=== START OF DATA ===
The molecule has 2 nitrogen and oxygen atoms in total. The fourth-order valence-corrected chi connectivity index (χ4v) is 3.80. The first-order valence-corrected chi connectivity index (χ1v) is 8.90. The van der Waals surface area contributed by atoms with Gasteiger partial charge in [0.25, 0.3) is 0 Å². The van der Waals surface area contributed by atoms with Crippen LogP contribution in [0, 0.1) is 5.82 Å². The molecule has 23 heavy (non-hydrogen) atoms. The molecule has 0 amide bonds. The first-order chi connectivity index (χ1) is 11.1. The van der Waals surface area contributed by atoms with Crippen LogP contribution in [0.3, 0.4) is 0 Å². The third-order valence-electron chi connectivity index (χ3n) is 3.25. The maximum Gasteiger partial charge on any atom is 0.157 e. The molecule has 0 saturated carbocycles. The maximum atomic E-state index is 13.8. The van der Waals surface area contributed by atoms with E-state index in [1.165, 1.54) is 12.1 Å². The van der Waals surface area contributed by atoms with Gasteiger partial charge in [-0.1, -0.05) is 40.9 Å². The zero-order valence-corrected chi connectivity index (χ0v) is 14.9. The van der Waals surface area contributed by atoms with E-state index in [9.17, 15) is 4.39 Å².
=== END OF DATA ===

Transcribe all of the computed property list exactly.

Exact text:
The molecule has 2 nitrogen and oxygen atoms in total. The fourth-order valence-corrected chi connectivity index (χ4v) is 3.80. The first-order valence-corrected chi connectivity index (χ1v) is 8.90. The van der Waals surface area contributed by atoms with Gasteiger partial charge in [0.25, 0.3) is 0 Å². The van der Waals surface area contributed by atoms with Crippen LogP contribution in [0, 0.1) is 5.82 Å². The molecule has 23 heavy (non-hydrogen) atoms. The molecule has 0 amide bonds. The first-order chi connectivity index (χ1) is 11.1. The van der Waals surface area contributed by atoms with Crippen LogP contribution in [0.3, 0.4) is 0 Å². The third-order valence-electron chi connectivity index (χ3n) is 3.25. The maximum Gasteiger partial charge on any atom is 0.157 e. The molecule has 0 saturated carbocycles. The maximum atomic E-state index is 13.8. The van der Waals surface area contributed by atoms with E-state index in [1.165, 1.54) is 12.1 Å². The van der Waals surface area contributed by atoms with Gasteiger partial charge in [-0.1, -0.05) is 40.9 Å². The zero-order valence-corrected chi connectivity index (χ0v) is 14.9. The van der Waals surface area contributed by atoms with E-state index in [9.17, 15) is 4.39 Å².